Asphalt 7 Review: Bringing the heat to Windows Phone 8

As the first non-Angry Birds Xbox game running exclusively on Windows Phone 8, Asphalt 7: Heat understandably had a lot of interest from gamers and some rather lofty expectations to live up to. Now that the downloading issues that plagued last week’s launch have been resolved, we’ve been able to step into the driver’s seat and take it for a spin. Is Asphalt 7 the best arcade-style racing game since Outrun or another trip down a one-way road in the wrong direction like its Windows Phone 7 predecessor, Asphalt 5?

I’m pleased to tell you that Asphalt 7 is not only the best racing game in the Windows Phone library, it’s one of the best games period. Head past the break to find out just how it impressed its way into my icy heart.

Don’t sweat the simulation

Asphalt 7 is easily the most realistic looking 3D game on Windows Phone 8, not that there has been any competition so far. The generous assortment of 15 tracks take place in various exotic locations, boasting a fair amount of detail and gorgeous colors. If not for the slightly low resolution textures, you could mistake it for an early Xbox 360 game.

Realistic looks or not, this game focuses on fast-paced arcade racing over simulation. You won’t be manually shifting gears here. Drifting – a maneuver that can be extremely challenging in some racers is surprisingly easy to pull off. Just tap the brake button while steering left or right and you’ve initiated the drift. It won’t stop until the driver steers hard in the opposite direction, brakes again, or commits the generally inadvisable act of wrecking.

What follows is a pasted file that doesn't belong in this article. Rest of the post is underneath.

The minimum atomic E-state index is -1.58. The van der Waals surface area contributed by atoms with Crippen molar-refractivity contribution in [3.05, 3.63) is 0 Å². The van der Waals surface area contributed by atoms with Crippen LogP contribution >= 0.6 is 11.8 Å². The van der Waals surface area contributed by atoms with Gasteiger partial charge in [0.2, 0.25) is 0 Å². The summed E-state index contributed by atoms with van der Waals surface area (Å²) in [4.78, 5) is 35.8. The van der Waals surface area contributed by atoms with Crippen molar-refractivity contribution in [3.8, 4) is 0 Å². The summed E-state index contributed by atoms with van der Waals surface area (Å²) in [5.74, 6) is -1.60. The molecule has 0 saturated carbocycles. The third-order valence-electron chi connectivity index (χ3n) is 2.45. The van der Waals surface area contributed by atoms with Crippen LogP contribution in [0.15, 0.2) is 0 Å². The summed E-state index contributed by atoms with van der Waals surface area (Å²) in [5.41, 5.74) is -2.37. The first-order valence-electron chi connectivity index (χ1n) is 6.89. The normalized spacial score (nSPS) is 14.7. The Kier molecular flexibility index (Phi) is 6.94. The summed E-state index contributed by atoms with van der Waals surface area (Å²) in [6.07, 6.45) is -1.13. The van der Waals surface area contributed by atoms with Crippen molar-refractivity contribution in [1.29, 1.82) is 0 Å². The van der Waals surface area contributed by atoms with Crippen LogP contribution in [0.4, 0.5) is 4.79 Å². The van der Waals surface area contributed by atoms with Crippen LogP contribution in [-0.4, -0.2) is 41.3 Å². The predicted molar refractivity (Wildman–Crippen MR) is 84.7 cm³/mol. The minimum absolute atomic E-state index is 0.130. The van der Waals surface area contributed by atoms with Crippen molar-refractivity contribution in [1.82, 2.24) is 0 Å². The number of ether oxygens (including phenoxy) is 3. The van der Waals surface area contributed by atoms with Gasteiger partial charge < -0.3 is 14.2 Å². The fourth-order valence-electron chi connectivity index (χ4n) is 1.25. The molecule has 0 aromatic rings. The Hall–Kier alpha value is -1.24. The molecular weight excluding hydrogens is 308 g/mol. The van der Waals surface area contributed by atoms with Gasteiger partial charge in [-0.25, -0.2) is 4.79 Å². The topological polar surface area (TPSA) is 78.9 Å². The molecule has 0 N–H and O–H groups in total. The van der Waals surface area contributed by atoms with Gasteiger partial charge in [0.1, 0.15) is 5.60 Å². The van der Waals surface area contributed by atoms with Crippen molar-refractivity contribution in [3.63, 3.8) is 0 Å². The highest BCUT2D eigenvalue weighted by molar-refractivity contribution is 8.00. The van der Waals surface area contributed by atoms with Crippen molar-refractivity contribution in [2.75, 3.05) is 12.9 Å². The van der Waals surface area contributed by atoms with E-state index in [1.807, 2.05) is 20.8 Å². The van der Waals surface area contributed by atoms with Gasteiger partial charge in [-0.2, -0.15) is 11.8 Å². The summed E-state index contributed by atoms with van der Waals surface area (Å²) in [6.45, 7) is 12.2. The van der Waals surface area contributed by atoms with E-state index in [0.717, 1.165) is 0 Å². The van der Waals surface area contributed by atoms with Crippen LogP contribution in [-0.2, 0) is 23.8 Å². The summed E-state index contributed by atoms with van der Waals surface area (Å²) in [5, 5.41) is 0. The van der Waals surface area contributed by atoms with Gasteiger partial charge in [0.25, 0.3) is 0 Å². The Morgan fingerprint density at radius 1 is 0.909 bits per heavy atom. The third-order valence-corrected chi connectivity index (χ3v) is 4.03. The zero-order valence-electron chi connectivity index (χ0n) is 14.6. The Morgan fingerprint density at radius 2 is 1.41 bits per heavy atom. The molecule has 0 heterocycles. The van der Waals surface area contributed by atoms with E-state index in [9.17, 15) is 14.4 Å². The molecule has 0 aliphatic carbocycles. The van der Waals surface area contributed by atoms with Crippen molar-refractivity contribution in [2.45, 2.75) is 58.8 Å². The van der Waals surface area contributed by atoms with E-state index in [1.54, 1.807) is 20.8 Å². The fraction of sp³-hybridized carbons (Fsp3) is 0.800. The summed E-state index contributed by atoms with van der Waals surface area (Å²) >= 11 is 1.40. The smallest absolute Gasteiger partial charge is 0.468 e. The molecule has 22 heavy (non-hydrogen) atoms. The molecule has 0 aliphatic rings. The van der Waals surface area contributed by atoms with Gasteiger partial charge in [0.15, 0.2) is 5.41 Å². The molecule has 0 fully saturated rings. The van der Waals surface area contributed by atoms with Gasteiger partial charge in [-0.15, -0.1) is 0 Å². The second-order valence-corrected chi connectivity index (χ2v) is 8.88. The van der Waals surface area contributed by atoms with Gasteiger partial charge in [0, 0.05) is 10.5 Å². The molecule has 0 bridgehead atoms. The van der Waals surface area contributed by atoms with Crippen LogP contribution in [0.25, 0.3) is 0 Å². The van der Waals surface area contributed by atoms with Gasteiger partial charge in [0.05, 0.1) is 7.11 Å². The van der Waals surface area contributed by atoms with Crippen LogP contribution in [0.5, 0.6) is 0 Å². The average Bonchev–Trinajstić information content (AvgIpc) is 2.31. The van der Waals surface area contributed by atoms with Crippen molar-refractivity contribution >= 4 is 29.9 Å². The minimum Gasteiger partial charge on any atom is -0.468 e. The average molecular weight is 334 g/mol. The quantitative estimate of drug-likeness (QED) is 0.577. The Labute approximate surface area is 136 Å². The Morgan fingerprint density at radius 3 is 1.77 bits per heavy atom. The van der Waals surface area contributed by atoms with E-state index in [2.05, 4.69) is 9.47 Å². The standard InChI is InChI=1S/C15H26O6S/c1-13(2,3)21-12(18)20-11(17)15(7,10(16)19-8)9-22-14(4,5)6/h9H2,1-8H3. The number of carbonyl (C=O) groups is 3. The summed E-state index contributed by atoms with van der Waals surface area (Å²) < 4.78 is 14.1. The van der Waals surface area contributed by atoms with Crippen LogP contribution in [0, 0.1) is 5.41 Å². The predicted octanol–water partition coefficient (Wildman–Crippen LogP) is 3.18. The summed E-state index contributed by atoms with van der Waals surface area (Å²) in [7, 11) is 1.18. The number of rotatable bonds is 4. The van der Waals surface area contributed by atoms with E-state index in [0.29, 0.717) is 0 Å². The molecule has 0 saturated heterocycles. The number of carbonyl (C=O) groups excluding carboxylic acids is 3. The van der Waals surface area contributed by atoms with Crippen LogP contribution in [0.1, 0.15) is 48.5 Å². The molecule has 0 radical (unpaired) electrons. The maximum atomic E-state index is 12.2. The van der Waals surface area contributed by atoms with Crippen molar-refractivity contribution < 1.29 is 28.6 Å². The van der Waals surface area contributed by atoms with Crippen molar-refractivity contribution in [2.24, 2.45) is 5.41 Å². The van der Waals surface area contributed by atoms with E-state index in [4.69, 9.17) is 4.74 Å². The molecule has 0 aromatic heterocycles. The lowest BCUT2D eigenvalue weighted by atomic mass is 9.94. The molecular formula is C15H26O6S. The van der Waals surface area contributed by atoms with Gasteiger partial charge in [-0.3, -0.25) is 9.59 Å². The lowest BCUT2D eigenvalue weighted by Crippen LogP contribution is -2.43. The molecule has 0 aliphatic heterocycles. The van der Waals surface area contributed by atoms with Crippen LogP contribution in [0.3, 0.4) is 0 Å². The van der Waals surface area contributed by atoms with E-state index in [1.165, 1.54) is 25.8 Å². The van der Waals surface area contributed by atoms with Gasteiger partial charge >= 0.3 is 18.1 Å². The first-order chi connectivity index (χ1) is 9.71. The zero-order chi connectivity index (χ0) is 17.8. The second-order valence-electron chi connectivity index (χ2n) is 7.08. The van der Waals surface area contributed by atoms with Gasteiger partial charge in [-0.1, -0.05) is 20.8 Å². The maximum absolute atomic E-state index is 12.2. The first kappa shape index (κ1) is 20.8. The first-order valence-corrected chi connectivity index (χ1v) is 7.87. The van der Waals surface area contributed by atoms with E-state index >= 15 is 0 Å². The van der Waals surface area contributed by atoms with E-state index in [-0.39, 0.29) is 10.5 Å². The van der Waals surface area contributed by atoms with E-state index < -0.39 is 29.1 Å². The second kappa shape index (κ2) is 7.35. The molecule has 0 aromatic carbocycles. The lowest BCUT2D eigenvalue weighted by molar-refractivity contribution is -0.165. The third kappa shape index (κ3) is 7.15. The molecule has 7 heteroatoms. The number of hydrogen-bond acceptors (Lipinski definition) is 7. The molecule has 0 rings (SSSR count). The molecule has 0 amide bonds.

Of course, controls play a big part in any racer’s accessibility. By default, the controls rely entirely on the accelerometer for steering, while pressing anywhere on the left side of the screen brakes and the right side activates Nitro. The standard sensitivity makes driving in a straight line kind of tough, perhaps simulating the experience of driving while fueld by mojitos. Adjusting the sensitivity sobers things up, but don’t expect to pull off massive drifts with wibbly-wobbly controls. Instead, try one of the two all-touch screen control methods. These provide much more accuracy and make the game easier.